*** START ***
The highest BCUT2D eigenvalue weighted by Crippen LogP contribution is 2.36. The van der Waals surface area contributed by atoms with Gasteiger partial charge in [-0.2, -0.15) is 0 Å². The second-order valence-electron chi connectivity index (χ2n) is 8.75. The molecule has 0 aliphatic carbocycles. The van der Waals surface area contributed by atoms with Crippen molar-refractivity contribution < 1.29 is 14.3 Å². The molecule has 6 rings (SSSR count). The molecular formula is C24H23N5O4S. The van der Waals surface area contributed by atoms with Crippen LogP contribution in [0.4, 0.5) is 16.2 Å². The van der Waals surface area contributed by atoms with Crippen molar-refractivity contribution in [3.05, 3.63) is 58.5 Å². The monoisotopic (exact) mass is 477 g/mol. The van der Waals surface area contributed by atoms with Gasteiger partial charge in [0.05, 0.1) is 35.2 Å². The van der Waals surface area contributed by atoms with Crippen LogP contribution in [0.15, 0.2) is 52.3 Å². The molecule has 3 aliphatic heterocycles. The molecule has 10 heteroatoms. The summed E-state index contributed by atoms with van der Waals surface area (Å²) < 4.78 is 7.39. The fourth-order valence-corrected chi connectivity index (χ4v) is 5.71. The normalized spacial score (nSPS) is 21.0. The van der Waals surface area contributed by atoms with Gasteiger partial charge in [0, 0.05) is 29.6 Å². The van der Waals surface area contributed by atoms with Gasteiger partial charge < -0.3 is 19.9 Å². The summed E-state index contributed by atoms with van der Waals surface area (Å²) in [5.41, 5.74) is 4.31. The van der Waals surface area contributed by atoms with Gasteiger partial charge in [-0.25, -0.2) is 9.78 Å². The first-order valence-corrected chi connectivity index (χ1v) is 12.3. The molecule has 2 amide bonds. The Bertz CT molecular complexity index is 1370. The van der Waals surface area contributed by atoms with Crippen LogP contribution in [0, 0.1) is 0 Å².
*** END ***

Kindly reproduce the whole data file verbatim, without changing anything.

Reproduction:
The highest BCUT2D eigenvalue weighted by Crippen LogP contribution is 2.36. The van der Waals surface area contributed by atoms with Gasteiger partial charge in [-0.2, -0.15) is 0 Å². The second-order valence-electron chi connectivity index (χ2n) is 8.75. The molecule has 0 aliphatic carbocycles. The van der Waals surface area contributed by atoms with Crippen molar-refractivity contribution < 1.29 is 14.3 Å². The molecule has 6 rings (SSSR count). The molecular formula is C24H23N5O4S. The van der Waals surface area contributed by atoms with Crippen LogP contribution in [0.4, 0.5) is 16.2 Å². The van der Waals surface area contributed by atoms with Crippen molar-refractivity contribution in [3.05, 3.63) is 58.5 Å². The monoisotopic (exact) mass is 477 g/mol. The van der Waals surface area contributed by atoms with Gasteiger partial charge in [0.05, 0.1) is 35.2 Å². The van der Waals surface area contributed by atoms with Crippen LogP contribution in [0.15, 0.2) is 52.3 Å². The molecule has 3 aliphatic heterocycles. The molecule has 10 heteroatoms. The summed E-state index contributed by atoms with van der Waals surface area (Å²) < 4.78 is 7.39. The fourth-order valence-corrected chi connectivity index (χ4v) is 5.71. The normalized spacial score (nSPS) is 21.0. The van der Waals surface area contributed by atoms with Gasteiger partial charge in [0, 0.05) is 29.6 Å². The van der Waals surface area contributed by atoms with Gasteiger partial charge < -0.3 is 19.9 Å². The summed E-state index contributed by atoms with van der Waals surface area (Å²) in [5.41, 5.74) is 4.31. The van der Waals surface area contributed by atoms with Gasteiger partial charge in [-0.25, -0.2) is 9.78 Å². The first-order valence-corrected chi connectivity index (χ1v) is 12.3. The molecule has 2 amide bonds. The Bertz CT molecular complexity index is 1370. The van der Waals surface area contributed by atoms with Crippen LogP contribution in [0, 0.1) is 0 Å².